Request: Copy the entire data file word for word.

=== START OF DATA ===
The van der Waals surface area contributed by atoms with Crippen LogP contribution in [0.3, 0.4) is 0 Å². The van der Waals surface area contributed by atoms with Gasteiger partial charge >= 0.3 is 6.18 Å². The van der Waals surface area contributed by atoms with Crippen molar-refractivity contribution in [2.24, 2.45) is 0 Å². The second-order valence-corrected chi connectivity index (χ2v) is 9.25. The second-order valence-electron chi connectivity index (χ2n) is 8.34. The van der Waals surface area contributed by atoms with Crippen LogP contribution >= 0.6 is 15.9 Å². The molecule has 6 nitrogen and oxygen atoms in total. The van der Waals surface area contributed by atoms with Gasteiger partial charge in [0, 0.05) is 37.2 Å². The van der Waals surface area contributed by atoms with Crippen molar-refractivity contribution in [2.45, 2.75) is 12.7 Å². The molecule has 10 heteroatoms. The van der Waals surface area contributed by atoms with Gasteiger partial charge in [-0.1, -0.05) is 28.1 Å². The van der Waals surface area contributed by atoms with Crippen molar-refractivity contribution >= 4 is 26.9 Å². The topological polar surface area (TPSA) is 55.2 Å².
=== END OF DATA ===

The van der Waals surface area contributed by atoms with Crippen LogP contribution in [0.3, 0.4) is 0 Å². The van der Waals surface area contributed by atoms with Gasteiger partial charge >= 0.3 is 6.18 Å². The van der Waals surface area contributed by atoms with Crippen molar-refractivity contribution in [2.24, 2.45) is 0 Å². The second-order valence-corrected chi connectivity index (χ2v) is 9.25. The second-order valence-electron chi connectivity index (χ2n) is 8.34. The van der Waals surface area contributed by atoms with Crippen LogP contribution >= 0.6 is 15.9 Å². The molecule has 6 nitrogen and oxygen atoms in total. The van der Waals surface area contributed by atoms with Gasteiger partial charge in [0, 0.05) is 37.2 Å². The van der Waals surface area contributed by atoms with Crippen molar-refractivity contribution in [2.45, 2.75) is 12.7 Å². The molecule has 10 heteroatoms. The van der Waals surface area contributed by atoms with Gasteiger partial charge in [-0.1, -0.05) is 28.1 Å². The van der Waals surface area contributed by atoms with Crippen molar-refractivity contribution >= 4 is 26.9 Å². The topological polar surface area (TPSA) is 55.2 Å².